Oscar J. Lehrer
Oscar J. Lehrer
“Daddy Lehrer…the man who is credited with playing a large part in developing the music of Oklahoma…a prolific writer of music.”
Oscar J. Lehrer was born in Transylvania and studied violin at the Mediasch Seminary. He graduated from the Industrial Mechanical and Art School in Romania in 1889 and, at the age of 18, came to America and joined the cavalry at Fort Reno in 1891. After his discharge, he formed the First Regimental Band of the Oklahoma National Guard at Guthrie. In 1900 he married the sister of Oklahoma Governor M.E. Trapp and became the director of music at Central State Normal School (now the University of Central Oklahoma) in Edmond, Oklahoma (1900-1912). He studied public school music at the National Summer School at Chicago, Illinois, in 1909. From 1912 to 1916 he served as director of music at the University Preparatory School (now Northern Oklahoma College) in Tonkawa. In 1918, Lehrer moved his family to Norman and served as the director of the University of Oklahoma band until 1925. A distinguished composer and director, Lehrer organized the Zack Mulhall Cowboy band and toured the United States (1902-1903). He composed more than 86 anthems and wrote numerous violin solos, cantatas, and operettas. Lehrer was also the composer of teaching methods for violin and wrote church and concert music for voice and instrumentals.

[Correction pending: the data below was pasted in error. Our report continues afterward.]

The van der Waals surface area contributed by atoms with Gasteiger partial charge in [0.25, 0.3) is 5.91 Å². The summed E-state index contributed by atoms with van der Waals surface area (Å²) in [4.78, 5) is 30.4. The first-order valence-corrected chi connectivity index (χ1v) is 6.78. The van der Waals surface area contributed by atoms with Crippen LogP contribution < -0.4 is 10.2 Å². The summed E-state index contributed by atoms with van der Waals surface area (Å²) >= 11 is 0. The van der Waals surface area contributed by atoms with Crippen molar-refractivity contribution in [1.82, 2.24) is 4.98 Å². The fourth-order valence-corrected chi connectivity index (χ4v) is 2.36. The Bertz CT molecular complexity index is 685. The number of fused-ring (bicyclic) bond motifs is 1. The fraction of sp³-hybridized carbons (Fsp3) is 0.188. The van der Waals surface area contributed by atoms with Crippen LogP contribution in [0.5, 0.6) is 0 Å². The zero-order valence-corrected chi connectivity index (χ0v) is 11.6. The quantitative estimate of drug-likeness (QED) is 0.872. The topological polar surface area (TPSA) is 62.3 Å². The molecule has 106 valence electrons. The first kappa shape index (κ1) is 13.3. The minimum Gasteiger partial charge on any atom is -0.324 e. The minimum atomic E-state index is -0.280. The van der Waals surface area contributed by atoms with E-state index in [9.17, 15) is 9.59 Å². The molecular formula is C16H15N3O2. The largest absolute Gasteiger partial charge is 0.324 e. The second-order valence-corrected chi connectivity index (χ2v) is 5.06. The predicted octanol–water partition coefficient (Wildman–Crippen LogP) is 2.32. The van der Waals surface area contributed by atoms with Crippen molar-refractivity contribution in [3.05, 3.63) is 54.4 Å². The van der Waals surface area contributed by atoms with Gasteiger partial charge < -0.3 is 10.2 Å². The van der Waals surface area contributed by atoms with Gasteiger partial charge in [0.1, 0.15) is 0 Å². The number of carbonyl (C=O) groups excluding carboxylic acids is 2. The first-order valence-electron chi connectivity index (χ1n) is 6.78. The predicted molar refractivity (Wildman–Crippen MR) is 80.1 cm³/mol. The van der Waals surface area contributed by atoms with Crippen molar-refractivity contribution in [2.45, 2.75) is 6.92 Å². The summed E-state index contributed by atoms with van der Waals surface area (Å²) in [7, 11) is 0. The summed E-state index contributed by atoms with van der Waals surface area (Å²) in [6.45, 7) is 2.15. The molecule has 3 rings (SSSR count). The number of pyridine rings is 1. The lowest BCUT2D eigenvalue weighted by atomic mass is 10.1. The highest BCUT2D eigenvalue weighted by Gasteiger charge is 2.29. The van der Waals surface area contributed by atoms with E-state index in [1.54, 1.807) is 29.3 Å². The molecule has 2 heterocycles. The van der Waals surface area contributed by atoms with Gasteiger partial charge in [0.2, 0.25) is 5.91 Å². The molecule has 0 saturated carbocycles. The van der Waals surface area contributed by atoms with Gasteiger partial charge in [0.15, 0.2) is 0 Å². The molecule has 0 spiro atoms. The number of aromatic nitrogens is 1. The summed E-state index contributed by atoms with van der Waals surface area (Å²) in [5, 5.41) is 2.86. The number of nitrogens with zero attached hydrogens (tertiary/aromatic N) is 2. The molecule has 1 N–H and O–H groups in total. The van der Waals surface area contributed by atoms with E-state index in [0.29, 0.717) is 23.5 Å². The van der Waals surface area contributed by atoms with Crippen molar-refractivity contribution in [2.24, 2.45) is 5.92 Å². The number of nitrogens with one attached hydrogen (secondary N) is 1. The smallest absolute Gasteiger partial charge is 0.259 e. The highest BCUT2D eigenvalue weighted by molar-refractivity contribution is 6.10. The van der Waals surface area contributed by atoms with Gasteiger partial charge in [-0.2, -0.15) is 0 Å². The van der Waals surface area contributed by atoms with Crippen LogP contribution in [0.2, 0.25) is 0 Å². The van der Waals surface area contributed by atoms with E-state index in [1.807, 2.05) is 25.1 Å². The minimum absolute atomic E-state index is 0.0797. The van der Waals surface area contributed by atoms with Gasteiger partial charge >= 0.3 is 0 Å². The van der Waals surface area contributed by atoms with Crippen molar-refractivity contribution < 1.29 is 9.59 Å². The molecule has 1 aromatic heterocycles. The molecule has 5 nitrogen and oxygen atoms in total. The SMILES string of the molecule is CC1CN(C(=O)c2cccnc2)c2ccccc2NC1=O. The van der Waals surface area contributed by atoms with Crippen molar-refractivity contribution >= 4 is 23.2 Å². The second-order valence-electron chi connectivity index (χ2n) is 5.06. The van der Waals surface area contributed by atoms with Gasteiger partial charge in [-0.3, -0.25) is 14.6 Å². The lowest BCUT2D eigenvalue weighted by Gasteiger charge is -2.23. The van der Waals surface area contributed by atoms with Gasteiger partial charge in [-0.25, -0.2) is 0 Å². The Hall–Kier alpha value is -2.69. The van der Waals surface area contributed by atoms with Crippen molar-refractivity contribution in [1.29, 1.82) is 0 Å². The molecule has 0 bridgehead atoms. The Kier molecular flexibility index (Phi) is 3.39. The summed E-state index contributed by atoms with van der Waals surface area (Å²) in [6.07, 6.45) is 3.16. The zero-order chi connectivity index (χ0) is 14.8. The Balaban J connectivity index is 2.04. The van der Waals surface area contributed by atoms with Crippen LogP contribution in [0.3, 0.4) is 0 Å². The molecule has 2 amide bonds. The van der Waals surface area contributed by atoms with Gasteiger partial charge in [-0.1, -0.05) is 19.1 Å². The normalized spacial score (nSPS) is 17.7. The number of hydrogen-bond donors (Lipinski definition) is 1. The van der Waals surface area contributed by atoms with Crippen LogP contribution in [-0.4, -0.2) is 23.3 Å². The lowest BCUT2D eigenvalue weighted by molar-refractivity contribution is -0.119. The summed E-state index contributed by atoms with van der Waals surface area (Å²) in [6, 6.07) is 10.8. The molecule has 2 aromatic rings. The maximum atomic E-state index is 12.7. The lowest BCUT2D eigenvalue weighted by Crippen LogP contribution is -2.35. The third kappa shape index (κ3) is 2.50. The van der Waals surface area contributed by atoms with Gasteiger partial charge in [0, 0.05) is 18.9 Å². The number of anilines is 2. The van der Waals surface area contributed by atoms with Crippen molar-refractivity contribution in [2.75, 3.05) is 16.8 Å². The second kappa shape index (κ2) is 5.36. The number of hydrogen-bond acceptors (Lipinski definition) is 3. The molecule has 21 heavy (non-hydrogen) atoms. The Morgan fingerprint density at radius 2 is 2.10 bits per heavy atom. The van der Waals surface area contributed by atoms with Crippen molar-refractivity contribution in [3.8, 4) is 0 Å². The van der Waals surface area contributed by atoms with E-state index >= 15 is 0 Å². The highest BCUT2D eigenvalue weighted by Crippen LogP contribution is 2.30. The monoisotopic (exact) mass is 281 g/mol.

Oscar Lehrer composed “Caravan,” a favorite march of John Philip Sousa that was played during Sousa’s last concert in Oklahoma City, and classic western film star Tom Mix once served as Lehrer’s drum major.
Lehrer first came to Oklahoma in 1891 as a member of the cavalry posted at Fort Reno.